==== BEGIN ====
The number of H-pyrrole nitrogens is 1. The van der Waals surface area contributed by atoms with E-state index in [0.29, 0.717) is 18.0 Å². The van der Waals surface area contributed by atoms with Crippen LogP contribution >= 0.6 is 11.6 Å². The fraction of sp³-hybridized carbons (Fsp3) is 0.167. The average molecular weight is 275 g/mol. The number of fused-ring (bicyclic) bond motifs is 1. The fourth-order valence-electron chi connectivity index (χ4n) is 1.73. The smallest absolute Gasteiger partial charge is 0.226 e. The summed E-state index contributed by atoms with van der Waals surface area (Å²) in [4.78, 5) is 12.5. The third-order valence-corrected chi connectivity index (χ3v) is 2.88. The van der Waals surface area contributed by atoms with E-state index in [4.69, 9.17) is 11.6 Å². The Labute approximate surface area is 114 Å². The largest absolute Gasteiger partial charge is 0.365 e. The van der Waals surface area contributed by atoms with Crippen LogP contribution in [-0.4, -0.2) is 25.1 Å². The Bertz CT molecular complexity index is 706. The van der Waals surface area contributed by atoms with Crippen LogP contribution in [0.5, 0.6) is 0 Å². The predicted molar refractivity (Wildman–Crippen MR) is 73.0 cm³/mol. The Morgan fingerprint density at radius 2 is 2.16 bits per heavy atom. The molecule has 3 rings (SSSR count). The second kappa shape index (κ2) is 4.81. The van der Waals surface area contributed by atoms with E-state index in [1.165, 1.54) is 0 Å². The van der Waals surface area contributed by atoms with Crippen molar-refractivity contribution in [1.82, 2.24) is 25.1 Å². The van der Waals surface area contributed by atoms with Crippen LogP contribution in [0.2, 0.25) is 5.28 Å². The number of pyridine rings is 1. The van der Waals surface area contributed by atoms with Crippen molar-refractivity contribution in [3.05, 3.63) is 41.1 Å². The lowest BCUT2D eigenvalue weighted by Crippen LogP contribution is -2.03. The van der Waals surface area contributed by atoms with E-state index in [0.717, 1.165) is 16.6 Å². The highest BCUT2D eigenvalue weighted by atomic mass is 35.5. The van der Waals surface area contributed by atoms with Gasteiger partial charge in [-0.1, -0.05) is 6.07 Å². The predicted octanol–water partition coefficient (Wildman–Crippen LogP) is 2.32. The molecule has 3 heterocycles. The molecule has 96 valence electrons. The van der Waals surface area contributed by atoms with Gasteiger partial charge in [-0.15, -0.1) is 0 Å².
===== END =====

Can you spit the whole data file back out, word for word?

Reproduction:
The number of H-pyrrole nitrogens is 1. The van der Waals surface area contributed by atoms with E-state index in [0.29, 0.717) is 18.0 Å². The van der Waals surface area contributed by atoms with Crippen LogP contribution >= 0.6 is 11.6 Å². The fraction of sp³-hybridized carbons (Fsp3) is 0.167. The average molecular weight is 275 g/mol. The number of fused-ring (bicyclic) bond motifs is 1. The fourth-order valence-electron chi connectivity index (χ4n) is 1.73. The smallest absolute Gasteiger partial charge is 0.226 e. The summed E-state index contributed by atoms with van der Waals surface area (Å²) in [4.78, 5) is 12.5. The third-order valence-corrected chi connectivity index (χ3v) is 2.88. The van der Waals surface area contributed by atoms with E-state index in [4.69, 9.17) is 11.6 Å². The Labute approximate surface area is 114 Å². The largest absolute Gasteiger partial charge is 0.365 e. The van der Waals surface area contributed by atoms with Crippen LogP contribution in [-0.4, -0.2) is 25.1 Å². The Bertz CT molecular complexity index is 706. The van der Waals surface area contributed by atoms with Crippen LogP contribution in [0.5, 0.6) is 0 Å². The predicted molar refractivity (Wildman–Crippen MR) is 73.0 cm³/mol. The Morgan fingerprint density at radius 2 is 2.16 bits per heavy atom. The molecule has 3 rings (SSSR count). The second kappa shape index (κ2) is 4.81. The van der Waals surface area contributed by atoms with E-state index in [1.165, 1.54) is 0 Å². The van der Waals surface area contributed by atoms with Crippen molar-refractivity contribution in [1.82, 2.24) is 25.1 Å². The van der Waals surface area contributed by atoms with Crippen LogP contribution in [0.2, 0.25) is 5.28 Å². The number of pyridine rings is 1. The van der Waals surface area contributed by atoms with Crippen molar-refractivity contribution in [3.05, 3.63) is 41.1 Å². The lowest BCUT2D eigenvalue weighted by Crippen LogP contribution is -2.03. The van der Waals surface area contributed by atoms with E-state index in [0.717, 1.165) is 16.6 Å². The highest BCUT2D eigenvalue weighted by atomic mass is 35.5. The van der Waals surface area contributed by atoms with Gasteiger partial charge in [-0.1, -0.05) is 6.07 Å². The predicted octanol–water partition coefficient (Wildman–Crippen LogP) is 2.32. The molecule has 3 heterocycles. The molecule has 96 valence electrons. The van der Waals surface area contributed by atoms with Gasteiger partial charge in [-0.15, -0.1) is 0 Å².